Ricardo C. Sandy | RCS Images LLC Jude Bernard
Jude Bernard wants to share his knowledge about finance to help people of color get ahead.
A New York real estate entrepreneur and founder of The Brooklyn Bank — a nonprofit organization focusing on financial literacy, education and wealth building — Bernard partnered with personal finance company Stash to hold the first-ever Black Money Forum on Juneteenth.
"Juneteenth has always been celebrated as a day of freedom," Bernard tells PEOPLE. In order to be able to exercise financial freedom to "the fullest capacity," he adds, communities of color need a place to learn information that hasn't been historically available to them.
"In 2014, I also started doing little workshops and just meeting with people," he says. "Next thing you know, there's a community out there."
Ricardo C. Sandy | RCS Images LLC The Black Money Forum
As the scale of the organization has grown, so too have the people who've been helped.
"When we first started, we were hearing stories of like, 'Hey, thank you for the time that you took the teachers, we're saving an extra $300 a month,'" he recalls. "And now we're hearing stories like, 'Hey, thank you — I'm on my fourth property,' or, 'I'm franchising my business,' or, 'I've set up a trust for my children.'"
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Bernard says he has been through it all, from amassing a portfolio worth millions to losing it all in the Great Recession and then having to build back.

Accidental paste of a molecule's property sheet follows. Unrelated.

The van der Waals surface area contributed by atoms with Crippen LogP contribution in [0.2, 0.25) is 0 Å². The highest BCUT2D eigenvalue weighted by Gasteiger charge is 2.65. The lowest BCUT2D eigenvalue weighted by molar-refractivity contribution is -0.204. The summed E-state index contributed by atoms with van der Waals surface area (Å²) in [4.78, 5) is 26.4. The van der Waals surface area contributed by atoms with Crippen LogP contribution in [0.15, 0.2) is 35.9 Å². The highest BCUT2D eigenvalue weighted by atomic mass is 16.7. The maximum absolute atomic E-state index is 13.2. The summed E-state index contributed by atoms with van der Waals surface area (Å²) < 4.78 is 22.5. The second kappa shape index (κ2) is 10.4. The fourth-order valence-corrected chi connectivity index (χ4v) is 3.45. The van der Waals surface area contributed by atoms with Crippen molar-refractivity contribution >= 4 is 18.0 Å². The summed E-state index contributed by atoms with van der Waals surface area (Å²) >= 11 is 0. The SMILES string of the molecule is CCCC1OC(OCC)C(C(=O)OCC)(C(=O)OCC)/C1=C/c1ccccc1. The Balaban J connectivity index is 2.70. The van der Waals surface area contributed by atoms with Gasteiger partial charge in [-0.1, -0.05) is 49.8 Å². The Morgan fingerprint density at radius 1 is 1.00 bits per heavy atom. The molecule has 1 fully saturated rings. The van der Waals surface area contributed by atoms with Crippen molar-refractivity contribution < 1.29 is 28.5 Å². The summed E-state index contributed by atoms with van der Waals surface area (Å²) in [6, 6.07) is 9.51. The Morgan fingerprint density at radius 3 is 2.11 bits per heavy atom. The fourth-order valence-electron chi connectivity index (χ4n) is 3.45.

Now he hopes everyone who attended the Black Money Forum walked away knowing that "it's possible" to succeed, too: "Whatever situation that you are currently in, there is the opportunity to do more so long as you put the work in and educate yourself," he says.
As for where to start, Bernard says it's important to gain the confidence that you can achieve your goals, and then "constantly, constantly, constantly learning."
The Brooklyn Bank also helps local communities in a number of ways, including giving away turkeys at Thanksgiving and toys during the holiday season. Partnering with Stash has been a way to take their efforts to the next level. "Every dollar that does not have to come outside the home is a dollar that could be invested," he says.
Just that little difference has the potential to "change the trajectory" for a family, helping "create some generational wealth," he adds.
"It is so important that Black and brown people get educated because we are so far behind," Bernard continues. "If you are so far behind in a race, you cannot run at the same pace that the people ahead of you have to run."
Ricardo C. Sandy | RCS Images LLC Attendees at the Black Money Forum
Though financial principles are universal, Bernard has found that financial freedom means something different to each individual.
"It's not the dollar amount that really matters," he explains. "It's the effect. When are you at peace?"
"It's the freedom that having money, or it's the freedom that's associated with not having that sense of urgency for money allows you," he adds.